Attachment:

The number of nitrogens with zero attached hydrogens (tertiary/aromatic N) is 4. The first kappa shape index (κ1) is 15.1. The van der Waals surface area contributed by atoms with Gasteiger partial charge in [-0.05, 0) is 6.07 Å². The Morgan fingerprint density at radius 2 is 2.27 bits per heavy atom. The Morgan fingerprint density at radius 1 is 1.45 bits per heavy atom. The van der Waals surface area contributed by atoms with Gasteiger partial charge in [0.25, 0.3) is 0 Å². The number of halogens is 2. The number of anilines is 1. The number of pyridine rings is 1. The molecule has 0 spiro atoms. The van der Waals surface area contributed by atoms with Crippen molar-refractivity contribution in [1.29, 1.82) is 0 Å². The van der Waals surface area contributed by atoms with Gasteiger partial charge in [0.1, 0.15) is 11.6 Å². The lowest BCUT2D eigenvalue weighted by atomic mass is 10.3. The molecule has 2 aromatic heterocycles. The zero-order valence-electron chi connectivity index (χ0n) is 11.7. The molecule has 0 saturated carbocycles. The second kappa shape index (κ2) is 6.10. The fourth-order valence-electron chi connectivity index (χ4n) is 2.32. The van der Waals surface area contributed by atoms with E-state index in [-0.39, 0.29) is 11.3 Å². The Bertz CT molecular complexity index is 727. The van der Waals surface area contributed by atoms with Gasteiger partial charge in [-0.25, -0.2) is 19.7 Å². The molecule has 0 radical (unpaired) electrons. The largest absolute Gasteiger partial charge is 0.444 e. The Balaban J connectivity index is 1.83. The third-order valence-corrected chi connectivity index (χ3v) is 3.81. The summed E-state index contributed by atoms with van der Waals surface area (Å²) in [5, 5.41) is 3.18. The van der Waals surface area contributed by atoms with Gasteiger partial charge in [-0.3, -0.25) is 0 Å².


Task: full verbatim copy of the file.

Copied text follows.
The number of nitrogens with zero attached hydrogens (tertiary/aromatic N) is 4. The first kappa shape index (κ1) is 15.1. The van der Waals surface area contributed by atoms with Gasteiger partial charge in [-0.05, 0) is 6.07 Å². The Morgan fingerprint density at radius 2 is 2.27 bits per heavy atom. The Morgan fingerprint density at radius 1 is 1.45 bits per heavy atom. The van der Waals surface area contributed by atoms with Gasteiger partial charge in [0.25, 0.3) is 0 Å². The number of halogens is 2. The number of anilines is 1. The number of pyridine rings is 1. The molecule has 0 spiro atoms. The van der Waals surface area contributed by atoms with Crippen molar-refractivity contribution in [1.29, 1.82) is 0 Å². The van der Waals surface area contributed by atoms with Gasteiger partial charge in [0.1, 0.15) is 11.6 Å². The lowest BCUT2D eigenvalue weighted by atomic mass is 10.3. The molecule has 2 aromatic heterocycles. The zero-order valence-electron chi connectivity index (χ0n) is 11.7. The molecule has 0 saturated carbocycles. The second kappa shape index (κ2) is 6.10. The fourth-order valence-electron chi connectivity index (χ4n) is 2.32. The van der Waals surface area contributed by atoms with E-state index in [-0.39, 0.29) is 11.3 Å². The Bertz CT molecular complexity index is 727. The van der Waals surface area contributed by atoms with Gasteiger partial charge in [-0.25, -0.2) is 19.7 Å². The molecule has 0 radical (unpaired) electrons. The largest absolute Gasteiger partial charge is 0.444 e. The Balaban J connectivity index is 1.83. The third-order valence-corrected chi connectivity index (χ3v) is 3.81. The summed E-state index contributed by atoms with van der Waals surface area (Å²) in [5, 5.41) is 3.18. The van der Waals surface area contributed by atoms with Gasteiger partial charge in [-0.3, -0.25) is 0 Å².